Originally Posted by Meis
+ 1,000 Yet most women think they can dress themselves and others well because they read a few mags with shitty "fashion tips" in them. Umm really? I mean its not like J.Crew sells suits and ties and dress shoes, oh wait.... Non-iron dress shirts? who cares. Lots of places don't make non-iron dress shirts. I don't own a single non-iron dress shirt. I'd disagree as to the positioning. BR has plenty of ads showing their models in really shitty excuses for casual outfits, and while yeah the majority of J.crew ads show off their casual stuff a substantial portion of their ads/etc are on their suits and other dress clothes... so I wouldn't say one brand clearly markets itself to casual the other brand to work. They both arguably position themselves as "you can get pretty much all your clothes here" sort of places.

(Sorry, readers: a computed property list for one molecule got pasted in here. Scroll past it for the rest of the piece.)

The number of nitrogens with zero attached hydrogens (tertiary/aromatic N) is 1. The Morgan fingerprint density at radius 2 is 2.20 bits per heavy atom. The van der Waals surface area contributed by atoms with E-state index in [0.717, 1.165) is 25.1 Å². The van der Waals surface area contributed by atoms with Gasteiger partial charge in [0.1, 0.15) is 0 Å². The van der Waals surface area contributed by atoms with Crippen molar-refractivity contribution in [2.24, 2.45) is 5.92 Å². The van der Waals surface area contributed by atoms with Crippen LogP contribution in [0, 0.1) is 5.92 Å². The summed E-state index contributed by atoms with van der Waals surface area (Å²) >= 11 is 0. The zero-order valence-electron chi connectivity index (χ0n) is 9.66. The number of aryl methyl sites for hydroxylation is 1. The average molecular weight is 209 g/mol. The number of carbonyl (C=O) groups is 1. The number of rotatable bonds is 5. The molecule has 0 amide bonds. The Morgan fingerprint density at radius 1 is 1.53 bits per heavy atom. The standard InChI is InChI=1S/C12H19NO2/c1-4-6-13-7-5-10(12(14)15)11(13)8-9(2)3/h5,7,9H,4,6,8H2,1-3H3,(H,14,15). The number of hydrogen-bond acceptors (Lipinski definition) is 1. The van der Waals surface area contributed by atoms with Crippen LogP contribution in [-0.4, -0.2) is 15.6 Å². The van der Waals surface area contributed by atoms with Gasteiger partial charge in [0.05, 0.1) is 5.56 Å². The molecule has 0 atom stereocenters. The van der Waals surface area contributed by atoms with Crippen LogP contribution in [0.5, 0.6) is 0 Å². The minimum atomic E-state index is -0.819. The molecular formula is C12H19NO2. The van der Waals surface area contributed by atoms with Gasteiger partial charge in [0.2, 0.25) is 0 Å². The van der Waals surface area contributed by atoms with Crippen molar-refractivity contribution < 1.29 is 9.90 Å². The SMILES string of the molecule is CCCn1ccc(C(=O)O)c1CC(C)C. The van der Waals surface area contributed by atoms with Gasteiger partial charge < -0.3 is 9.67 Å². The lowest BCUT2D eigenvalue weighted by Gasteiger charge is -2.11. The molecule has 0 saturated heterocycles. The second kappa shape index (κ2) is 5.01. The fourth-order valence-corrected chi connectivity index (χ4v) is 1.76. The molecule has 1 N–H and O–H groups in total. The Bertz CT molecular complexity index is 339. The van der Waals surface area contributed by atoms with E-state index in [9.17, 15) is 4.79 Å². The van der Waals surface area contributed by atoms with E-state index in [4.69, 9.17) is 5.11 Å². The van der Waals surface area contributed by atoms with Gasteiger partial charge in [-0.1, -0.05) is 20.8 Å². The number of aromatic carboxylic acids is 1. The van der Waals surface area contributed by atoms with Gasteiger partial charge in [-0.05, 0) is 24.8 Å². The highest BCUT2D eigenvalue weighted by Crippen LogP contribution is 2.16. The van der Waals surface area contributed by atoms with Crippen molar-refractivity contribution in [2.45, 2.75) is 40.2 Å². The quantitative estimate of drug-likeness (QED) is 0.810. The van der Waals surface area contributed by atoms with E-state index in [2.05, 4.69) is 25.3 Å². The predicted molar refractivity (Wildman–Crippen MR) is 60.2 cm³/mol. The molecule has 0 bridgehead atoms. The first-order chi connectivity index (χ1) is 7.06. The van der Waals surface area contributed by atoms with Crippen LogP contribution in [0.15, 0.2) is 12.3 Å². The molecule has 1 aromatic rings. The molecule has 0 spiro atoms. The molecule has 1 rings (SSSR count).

I think the problem is that you're not looking at it from the average person's perspective. Yes, J Crew sells suits, but they are not prominently featured. I've never even seen one (or a pair of slacks) at my local store. The average person is not going to spend hours exploring what they consider a very boring and uniform outfit; they're just going to buy a cheap one and say the hell with it. Of course non-iron shirts aren't necessary. But they are the de-facto apparel for many, many people who need to wear a button down shirt. Take your average newly minted young professional, and he will want something he can throw on in the morning, no fuss. BR offers many, because they are largely oriented towards business wear. J Crew sells none, because they are not selling to that market. I'm not sure what BR is trying to market itself as - I think they're probably having an identity crises, both wanting to sell everyone their first shirt and slacks (profitable now), and also wanting to sell them jeans and madras (potentially profitable). But look, go to the two websites. BR has a guy in several variations of at least business casual. J Crew has a bunch of shaggy guys in raw denim. To someone on SF, who has spent time combing through their entire catalogue, of course it looks like they are the same market, because their product lines overlap. I'm the same way; if I buy a cheap suit, I could see it being a ludlow, but I'm definitely not buying the weirdly-cut BR stuff. But the marketing (that I've seen) is different. But this is really irrelevant to my original point, which is that BR is profitable because people buy work clothes there, and J Crew is profitable because people buy casual clothes there. For whatever reason you want to suppose, I'll bet dollars to donuts that their sales numbers reflect this.